Why Iron Deficiency in Acute Heart Failure Should Be Treated: A Real-World Clinical Practice Study

Link to article at PubMed

Life (Basel). 2022 Nov 9;12(11):1828. doi: 10.3390/life12111828.


Background. This study aims to determine whether the administration of ferric carboxymaltose (FCM) in patients with acute heart failure (AHF) and iron deficiency (ID) improves morbidity and mortality. Methods. We studied 890 consecutive patients admitted for AHF. Patients were divided into six groups according to reduced left ventricular ejection fraction (HFrEF) or preserved (HFpEF), presence of ID, and administration of FCM. Emergency visits, re-admissions, and all-cause mortality were assessed at 6 months. Results. The overall prevalence of ID was 91.2%. In the HFrEF group, no differences were found in isolated events when patients with untreated vs. treated ID were compared, while differences were found in the combined event rate (p = 0.049). The risk calculation showed an absolute risk reduction (ARR) of 10% and relative risk reduction (RRR) of 18%. In HFpEF there was a positive trend with regard to the combined event (p = 0.107), with an ARR of 9% and an RRR of 15%. The number of patients we needed to treat to prevent a combined event was 10.5 in HFrEF and 10.8 in HFpEF. Conclusions. FCM in AHF reduced the combined event rate of emergency visits, re-admission, and all-cause death at 6 months in HF with left ventricular ejection fraction <50%, and showed a positive trend in HFpEF.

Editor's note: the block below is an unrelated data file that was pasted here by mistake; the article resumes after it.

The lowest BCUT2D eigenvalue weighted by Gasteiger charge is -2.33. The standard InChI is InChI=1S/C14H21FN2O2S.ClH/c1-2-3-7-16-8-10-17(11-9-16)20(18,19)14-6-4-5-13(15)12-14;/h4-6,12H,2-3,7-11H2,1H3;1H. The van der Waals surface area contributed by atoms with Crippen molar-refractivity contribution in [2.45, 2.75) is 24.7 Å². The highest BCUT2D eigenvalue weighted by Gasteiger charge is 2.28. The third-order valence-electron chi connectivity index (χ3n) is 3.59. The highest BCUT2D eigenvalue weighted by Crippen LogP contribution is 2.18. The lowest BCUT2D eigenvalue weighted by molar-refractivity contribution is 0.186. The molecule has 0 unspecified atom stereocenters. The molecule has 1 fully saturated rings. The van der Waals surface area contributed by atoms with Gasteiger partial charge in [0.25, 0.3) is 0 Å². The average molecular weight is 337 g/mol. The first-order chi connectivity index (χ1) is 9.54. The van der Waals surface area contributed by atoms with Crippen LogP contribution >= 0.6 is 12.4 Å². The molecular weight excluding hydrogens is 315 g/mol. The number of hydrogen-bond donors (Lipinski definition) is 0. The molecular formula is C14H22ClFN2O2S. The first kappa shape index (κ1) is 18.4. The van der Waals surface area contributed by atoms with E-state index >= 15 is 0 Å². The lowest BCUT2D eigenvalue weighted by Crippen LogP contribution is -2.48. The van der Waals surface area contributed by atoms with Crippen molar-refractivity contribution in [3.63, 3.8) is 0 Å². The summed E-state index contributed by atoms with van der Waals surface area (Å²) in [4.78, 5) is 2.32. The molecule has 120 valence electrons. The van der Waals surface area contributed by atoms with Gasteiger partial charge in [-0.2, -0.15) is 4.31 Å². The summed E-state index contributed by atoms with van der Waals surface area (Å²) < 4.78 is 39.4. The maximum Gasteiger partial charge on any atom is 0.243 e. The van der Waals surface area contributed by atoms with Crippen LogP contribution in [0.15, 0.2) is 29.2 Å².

PMID:36362983 | DOI:10.3390/life12111828

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